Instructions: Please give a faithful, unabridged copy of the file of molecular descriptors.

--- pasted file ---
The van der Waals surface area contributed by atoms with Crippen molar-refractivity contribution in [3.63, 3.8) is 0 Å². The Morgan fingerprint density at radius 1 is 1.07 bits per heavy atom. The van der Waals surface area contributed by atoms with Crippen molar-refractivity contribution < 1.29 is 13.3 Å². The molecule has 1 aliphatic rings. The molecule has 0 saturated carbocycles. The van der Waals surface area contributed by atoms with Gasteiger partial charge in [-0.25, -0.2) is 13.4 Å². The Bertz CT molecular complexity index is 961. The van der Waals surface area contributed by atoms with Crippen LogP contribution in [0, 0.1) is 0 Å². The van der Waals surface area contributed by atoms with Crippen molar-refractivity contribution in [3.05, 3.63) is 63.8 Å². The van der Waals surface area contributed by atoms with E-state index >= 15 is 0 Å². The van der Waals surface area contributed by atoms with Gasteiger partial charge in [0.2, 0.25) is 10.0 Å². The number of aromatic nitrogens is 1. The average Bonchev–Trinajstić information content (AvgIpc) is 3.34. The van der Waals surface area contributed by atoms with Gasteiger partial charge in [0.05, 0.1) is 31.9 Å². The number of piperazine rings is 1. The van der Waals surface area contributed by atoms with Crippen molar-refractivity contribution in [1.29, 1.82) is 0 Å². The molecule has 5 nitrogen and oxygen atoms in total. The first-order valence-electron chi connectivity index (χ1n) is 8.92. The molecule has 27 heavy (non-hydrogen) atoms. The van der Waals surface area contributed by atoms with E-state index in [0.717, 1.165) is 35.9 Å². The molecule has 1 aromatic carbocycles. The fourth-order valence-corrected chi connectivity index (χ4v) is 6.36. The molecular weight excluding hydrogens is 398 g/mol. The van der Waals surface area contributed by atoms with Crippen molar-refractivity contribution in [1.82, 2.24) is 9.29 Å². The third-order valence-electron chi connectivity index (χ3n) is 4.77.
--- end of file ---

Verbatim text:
The van der Waals surface area contributed by atoms with Crippen molar-refractivity contribution in [3.63, 3.8) is 0 Å². The Morgan fingerprint density at radius 1 is 1.07 bits per heavy atom. The van der Waals surface area contributed by atoms with Crippen molar-refractivity contribution < 1.29 is 13.3 Å². The molecule has 1 aliphatic rings. The molecule has 0 saturated carbocycles. The van der Waals surface area contributed by atoms with Gasteiger partial charge in [-0.25, -0.2) is 13.4 Å². The Bertz CT molecular complexity index is 961. The van der Waals surface area contributed by atoms with Crippen LogP contribution in [0, 0.1) is 0 Å². The van der Waals surface area contributed by atoms with Crippen molar-refractivity contribution in [3.05, 3.63) is 63.8 Å². The van der Waals surface area contributed by atoms with E-state index >= 15 is 0 Å². The van der Waals surface area contributed by atoms with Gasteiger partial charge in [0.2, 0.25) is 10.0 Å². The number of aromatic nitrogens is 1. The average Bonchev–Trinajstić information content (AvgIpc) is 3.34. The van der Waals surface area contributed by atoms with Gasteiger partial charge in [0.05, 0.1) is 31.9 Å². The number of piperazine rings is 1. The van der Waals surface area contributed by atoms with Crippen molar-refractivity contribution in [1.29, 1.82) is 0 Å². The molecule has 5 nitrogen and oxygen atoms in total. The first-order valence-electron chi connectivity index (χ1n) is 8.92. The molecule has 27 heavy (non-hydrogen) atoms. The van der Waals surface area contributed by atoms with E-state index in [0.717, 1.165) is 35.9 Å². The molecule has 1 aromatic carbocycles. The fourth-order valence-corrected chi connectivity index (χ4v) is 6.36. The molecular weight excluding hydrogens is 398 g/mol. The van der Waals surface area contributed by atoms with Crippen molar-refractivity contribution in [1.82, 2.24) is 9.29 Å². The third-order valence-electron chi connectivity index (χ3n) is 4.77.